Lake sturgeon (Species at Risk)
Scientific name: Acipenser fulvescens
Endangered (Great Lakes - Upper St. Lawrence populations)
“Endangered” means the species lives in the wild in Ontario but is facing imminent extinction or extirpation.
Threatened (Saskatchewan - Nelson River populations)
“Threatened” means the species lives in the wild in Ontario, is not endangered, but is likely to become endangered if steps are not taken to address factors threatening it.
Special Concern (Southern Hudson Bay - James Bay populations)
"Special concern" means that the species lives in the wild in Ontario, is not endangered or threatened, but may become threatened or endangered due to a combination of biological characteristics and identified threats.
Date added to the Species at Risk in Ontario List
Lake Sturgeon was listed as special concern when the Endangered Species Act took effect in 2008. On September 10, 2009 the species was divided into three distinct populations and listed as threatened (Great Lakes - Upper St. Lawrence and Northwestern Ontario populations) and special concern (Hudson Bay - James Bay population). The Great Lakes - Upper St. Lawrence populations were reassessed as endangered in November 2017.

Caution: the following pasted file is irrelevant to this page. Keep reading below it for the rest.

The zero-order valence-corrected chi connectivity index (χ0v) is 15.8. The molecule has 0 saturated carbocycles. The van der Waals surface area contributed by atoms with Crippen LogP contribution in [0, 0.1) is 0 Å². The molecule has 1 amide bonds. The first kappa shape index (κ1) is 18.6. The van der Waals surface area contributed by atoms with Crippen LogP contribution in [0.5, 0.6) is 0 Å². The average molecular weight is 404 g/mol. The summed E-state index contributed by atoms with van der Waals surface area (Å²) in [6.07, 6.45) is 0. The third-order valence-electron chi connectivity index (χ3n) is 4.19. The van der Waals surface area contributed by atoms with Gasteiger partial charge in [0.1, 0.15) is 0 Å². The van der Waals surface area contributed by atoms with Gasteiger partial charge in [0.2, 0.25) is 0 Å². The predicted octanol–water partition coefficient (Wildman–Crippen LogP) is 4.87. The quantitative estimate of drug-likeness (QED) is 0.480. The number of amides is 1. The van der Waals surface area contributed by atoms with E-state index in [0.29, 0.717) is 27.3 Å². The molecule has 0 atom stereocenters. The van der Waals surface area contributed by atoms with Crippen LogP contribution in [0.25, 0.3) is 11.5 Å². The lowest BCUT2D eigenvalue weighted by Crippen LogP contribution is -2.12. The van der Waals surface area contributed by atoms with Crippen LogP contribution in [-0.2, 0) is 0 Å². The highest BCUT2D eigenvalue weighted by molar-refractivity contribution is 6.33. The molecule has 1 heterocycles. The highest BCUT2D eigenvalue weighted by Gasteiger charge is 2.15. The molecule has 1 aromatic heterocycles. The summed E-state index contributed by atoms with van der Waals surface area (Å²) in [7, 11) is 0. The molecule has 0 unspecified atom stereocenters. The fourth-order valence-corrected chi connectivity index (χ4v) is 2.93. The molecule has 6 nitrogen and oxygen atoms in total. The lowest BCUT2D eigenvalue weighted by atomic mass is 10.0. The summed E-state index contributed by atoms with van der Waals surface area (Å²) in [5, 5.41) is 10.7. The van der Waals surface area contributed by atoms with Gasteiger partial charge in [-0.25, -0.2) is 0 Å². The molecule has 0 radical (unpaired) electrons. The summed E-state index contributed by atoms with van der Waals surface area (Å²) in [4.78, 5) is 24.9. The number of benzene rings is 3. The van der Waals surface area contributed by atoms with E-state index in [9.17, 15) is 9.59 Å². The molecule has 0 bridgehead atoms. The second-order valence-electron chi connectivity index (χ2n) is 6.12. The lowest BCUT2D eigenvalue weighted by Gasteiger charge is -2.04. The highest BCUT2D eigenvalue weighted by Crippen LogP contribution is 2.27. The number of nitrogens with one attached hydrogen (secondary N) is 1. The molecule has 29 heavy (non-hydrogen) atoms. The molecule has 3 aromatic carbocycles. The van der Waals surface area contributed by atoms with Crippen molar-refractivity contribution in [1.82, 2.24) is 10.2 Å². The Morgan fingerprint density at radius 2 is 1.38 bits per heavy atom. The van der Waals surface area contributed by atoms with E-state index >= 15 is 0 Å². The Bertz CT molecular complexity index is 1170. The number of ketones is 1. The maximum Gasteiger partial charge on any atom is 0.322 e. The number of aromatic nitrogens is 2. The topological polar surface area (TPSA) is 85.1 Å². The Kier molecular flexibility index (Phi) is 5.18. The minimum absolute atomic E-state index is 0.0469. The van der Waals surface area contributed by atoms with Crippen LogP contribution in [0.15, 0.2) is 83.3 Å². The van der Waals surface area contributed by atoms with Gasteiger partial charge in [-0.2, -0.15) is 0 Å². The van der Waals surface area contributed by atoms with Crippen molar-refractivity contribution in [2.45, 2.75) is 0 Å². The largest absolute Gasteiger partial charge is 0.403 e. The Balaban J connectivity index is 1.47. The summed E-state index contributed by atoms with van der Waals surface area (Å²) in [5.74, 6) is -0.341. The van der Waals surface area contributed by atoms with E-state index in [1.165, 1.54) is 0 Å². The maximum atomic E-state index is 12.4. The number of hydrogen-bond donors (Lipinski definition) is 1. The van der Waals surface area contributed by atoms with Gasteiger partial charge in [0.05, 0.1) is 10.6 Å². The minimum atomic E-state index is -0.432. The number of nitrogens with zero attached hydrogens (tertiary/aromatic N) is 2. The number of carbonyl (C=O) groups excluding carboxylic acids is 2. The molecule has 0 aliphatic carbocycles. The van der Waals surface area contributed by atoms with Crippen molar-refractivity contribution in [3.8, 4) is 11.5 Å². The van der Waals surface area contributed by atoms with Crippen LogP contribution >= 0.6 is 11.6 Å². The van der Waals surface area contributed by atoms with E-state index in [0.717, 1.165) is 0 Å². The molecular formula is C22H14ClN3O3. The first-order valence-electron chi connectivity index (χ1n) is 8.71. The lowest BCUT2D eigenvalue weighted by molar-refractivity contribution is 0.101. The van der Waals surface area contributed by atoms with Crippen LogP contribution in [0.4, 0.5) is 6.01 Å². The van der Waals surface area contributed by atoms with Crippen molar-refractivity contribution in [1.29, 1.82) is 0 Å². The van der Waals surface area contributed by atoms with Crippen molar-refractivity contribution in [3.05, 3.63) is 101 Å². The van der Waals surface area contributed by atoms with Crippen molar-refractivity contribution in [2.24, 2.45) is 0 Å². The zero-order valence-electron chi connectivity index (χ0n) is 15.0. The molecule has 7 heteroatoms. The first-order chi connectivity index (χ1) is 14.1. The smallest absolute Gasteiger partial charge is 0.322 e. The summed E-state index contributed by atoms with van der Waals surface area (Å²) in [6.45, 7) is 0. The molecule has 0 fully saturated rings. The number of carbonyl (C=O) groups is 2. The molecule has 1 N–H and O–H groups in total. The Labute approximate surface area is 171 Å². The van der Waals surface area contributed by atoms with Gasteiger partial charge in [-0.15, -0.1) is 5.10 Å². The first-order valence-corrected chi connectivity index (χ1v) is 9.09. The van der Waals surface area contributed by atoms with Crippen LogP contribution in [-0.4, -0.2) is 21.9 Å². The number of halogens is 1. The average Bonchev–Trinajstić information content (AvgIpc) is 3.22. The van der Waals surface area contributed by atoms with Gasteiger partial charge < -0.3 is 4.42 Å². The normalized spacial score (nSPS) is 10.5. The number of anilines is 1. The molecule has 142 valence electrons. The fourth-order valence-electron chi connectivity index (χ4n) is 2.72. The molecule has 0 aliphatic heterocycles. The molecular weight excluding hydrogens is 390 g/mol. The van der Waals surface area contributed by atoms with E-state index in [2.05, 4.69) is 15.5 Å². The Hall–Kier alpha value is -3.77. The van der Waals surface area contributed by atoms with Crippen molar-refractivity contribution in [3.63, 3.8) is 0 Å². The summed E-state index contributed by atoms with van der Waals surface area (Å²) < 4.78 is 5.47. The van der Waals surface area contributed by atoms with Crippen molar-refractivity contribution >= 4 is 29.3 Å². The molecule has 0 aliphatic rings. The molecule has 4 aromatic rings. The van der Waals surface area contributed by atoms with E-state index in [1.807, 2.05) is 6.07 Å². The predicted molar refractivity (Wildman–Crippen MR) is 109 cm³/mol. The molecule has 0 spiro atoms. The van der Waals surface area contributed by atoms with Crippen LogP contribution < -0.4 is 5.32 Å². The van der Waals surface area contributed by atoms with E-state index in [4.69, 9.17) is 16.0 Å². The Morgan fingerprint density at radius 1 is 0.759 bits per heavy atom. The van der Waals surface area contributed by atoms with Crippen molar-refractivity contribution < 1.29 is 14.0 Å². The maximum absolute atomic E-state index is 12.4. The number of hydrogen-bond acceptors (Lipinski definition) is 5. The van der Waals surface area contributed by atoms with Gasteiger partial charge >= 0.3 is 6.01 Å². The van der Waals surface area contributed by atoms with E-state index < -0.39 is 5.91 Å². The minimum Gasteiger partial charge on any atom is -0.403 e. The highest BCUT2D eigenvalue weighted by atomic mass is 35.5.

What it looks like
The Lake Sturgeon is Canada’s largest freshwater fish, weighing up to 180 kilograms and reaching over two metres long. It has an extended snout with four whisker-like organs hanging near the mouth.
Its body is covered with large bony plates, pronounced in juveniles but less pronounced in larger fishes. It is dark to light brown or grey on its back and sides with a lighter belly.
Unlike other fish found in Ontario, the Lake Sturgeon has a skeleton made up of cartilage instead of bones. The Lake Sturgeon has ancestral ties to related species dating back 200 million years. It can live more than 100 years.
Where it lives
The Lake Sturgeon lives almost exclusively in freshwater lakes and rivers with soft bottoms of mud, sand or gravel. They are usually found at depths of five to 20 metres.
They spawn in relatively shallow, fast-flowing water (usually below waterfalls, rapids, or dams) with gravel and boulders at the bottom.
However, they will spawn in deeper water where habitat is available. They also are known to spawn on open shoals in large rivers with strong currents.
Where it’s been found in Ontario
In North America, Lake Sturgeon can be found from Alberta to the St. Lawrence drainage of Quebec and from the southern Hudson Bay to the lower Mississippi.
In Ontario, the Lake Sturgeon is found in the rivers of the Hudson Bay basin, the Great Lakes basin and their major connecting waterways, including the St. Lawrence River.
There are three distinct populations in Ontario: Great Lakes - Upper St. Lawrence, Saskatchewan - Nelson River, and Southern Hudson Bay - James Bay.
What threatens it
Historically, harvesting, dams and other river barriers, habitat loss, and poor water quality were responsible for the decline of Lake Sturgeon throughout North America.